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23 June 2021

Royal BC Museum and Sisters of St. Ann reach new agreement to facilitate the sharing of SSA records with Indigenous communities

VICTORIA, BC— June 23. 2021. Today, the Royal BC Museum and the Sisters of St. Ann (SSA) announced that they have signed a memorandum of understanding (MOU) that will provide enhanced access of the SSA’s private archival records to the Royal BC Museum and to the Indian Residential School History and Dialogue Centre (IRSHDC) at UBC.

“All archives from organizations that were involved with residential schools can play a role in the process of truth-finding and reconciliation,” says Dr. Daniel Muzyka, Board Chair and Acting CEO of the Royal BC Museum.  “Expediting access to the SSA records to Indigenous communities is a positive step along this path.”

“We affirm our commitment to collaborate in finding the truth and will assist in the process in whatever way we can,” says Sister Marie Zarowny, President and Board Chair of The Sisters of St. Ann. “It is of the utmost importance to us to contribute, in any way possible, to transparency and accessibility, and participate in activities that can lead to healing and reconciliation.”  

Sister Marie Zarowny, President of the Sisters of St. Ann.
© Royal BC Museum

The MOU identifies that Indigenous community needs are at the centre of the process of reviewing the SSA records.

A priority is making Indian Residential School[1] records and associated records that contain information about SSA involvement at residential schools accessible to Indigenous communities—including goals to share the records digitally. This MOU will make the SSA records accessible to Tk’emlúps te Secwe̓pemc, as requested.

Staff at the BC Archives will work with the IRSHDC, as a neutral third party, to begin the process of auditing the SSA holdings soon after July 1, 2021, when the MOU will take effect.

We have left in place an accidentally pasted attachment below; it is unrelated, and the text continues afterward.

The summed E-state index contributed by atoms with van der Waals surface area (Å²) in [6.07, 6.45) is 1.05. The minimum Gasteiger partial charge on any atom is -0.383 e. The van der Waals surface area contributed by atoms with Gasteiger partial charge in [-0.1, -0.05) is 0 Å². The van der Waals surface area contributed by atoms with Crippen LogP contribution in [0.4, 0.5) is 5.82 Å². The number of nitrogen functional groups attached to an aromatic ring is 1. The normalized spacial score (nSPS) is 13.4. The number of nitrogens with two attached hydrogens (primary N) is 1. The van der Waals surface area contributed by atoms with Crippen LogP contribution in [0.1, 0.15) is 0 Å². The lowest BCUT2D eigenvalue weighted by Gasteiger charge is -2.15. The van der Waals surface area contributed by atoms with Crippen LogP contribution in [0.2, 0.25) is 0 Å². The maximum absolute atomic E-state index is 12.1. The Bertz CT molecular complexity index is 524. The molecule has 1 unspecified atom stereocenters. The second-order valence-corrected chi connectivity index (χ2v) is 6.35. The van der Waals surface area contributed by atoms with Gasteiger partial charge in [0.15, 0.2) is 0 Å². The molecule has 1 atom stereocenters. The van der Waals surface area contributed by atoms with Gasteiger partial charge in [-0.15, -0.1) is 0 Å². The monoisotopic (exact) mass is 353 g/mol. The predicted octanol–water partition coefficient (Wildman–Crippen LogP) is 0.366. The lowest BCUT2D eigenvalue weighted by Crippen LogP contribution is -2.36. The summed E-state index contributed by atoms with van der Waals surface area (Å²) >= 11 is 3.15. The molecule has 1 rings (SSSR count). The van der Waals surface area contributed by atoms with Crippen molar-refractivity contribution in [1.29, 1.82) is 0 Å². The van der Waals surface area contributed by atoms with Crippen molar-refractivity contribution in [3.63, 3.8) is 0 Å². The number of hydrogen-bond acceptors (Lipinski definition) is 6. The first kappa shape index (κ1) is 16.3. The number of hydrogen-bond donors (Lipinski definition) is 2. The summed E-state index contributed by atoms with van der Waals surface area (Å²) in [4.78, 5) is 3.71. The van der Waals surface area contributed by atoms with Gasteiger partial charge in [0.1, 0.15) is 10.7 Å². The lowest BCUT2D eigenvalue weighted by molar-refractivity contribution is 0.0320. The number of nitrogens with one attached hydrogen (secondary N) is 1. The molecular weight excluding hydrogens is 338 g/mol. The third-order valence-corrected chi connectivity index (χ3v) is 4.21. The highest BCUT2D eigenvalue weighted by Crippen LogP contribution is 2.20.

The MOU will remain in effect until all the work of reviewing and processing the records is complete and the SSA archives are transferred to the BC Archives at the Royal BC Museum.

Both IRSHDC and the National Centre for Truth and Reconciliation (NCTR) will work with the signatories to ensure transparency and support access.

Underpinning the MOU is an acknowledgement by both signatories to undertake this work in the spirit of and according to the principles of the United Nations Declaration on the Rights of Indigenous Peoples, the Truth and Reconciliation Commission Calls to Action, the United Nations Joinet-Orentlicher Principles and the B.C. Declaration on the Rights of Indigenous Peoples Act.

Finally, the MOU acknowledges both parties’ desire to accelerate the complete transfer of the SSA archives to the BC Archives in 2025 when the Collections and Research Building opens. The transfer of all records held by the SSA Archives was originally scheduled to occur in 2027.

From left to right: Sister Judi Morin, Canonical Co-leader, Sisters of St. Ann;
Sister Marie Zarowny, President of the Sisters of St. Ann;
Dr. Dan Muzyka, Board Chair and Acting CEO of the Royal BC Museum;
Sister Joyce Harris, Canonical Co-leader, Sisters of St. Ann.
© Royal BC Museum

You can read a copy of the MOU at royalbcmuseum.bc.ca/assets/MOU-signed-by-RBCM-and-Sisters-of-St-Ann_June-21-2021.pdf


Photos of the MOU signing are available at  www.flickr.com/gp/36463010@N05/5Xa1a4


About the Royal BC Museum:  The Royal BC Museum explores the province’s human history and natural history, advances new knowledge and understanding of BC, and provides a dynamic forum for discussion and a place for reflection. The museum and archives celebrate culture and history, telling the stories of BC in ways that enlighten, stimulate and inspire. Located in Victoria on the traditional territory of the Lekwungen (Songhees and Xwsepsum Nations), we are a hub of community connections in BC–onsite, offsite and online–taking pride in our collective histories.

About The Sisters of St. Ann: The Sisters of St. Ann were founded in 1850 by Blessed Marie Anne Blondin in Vaudreuil, Quebec and have served in the Pacific Northwest since 1858. After their arrival, the Sisters staffed over 30 schools and opened 10 hospitals throughout BC, the Yukon and Alaska. Their history parallels that of British Columbia, which is what led to the deposit and planned transfer of their archives to the BC Archives at the Royal BC Museum.

Media contacts:

Royal BC Museum: news@royalbcmuseum.bc.ca

Sisters of St. Ann: trisha@replab.ca


[1] The term Indian Residential School is the formal descriptor as used by the federal government. Although outdated, we have chosen to retain Indian to differentiate schools intended for Indigenous children from other boarding or residential schools where the Sisters of St Ann served.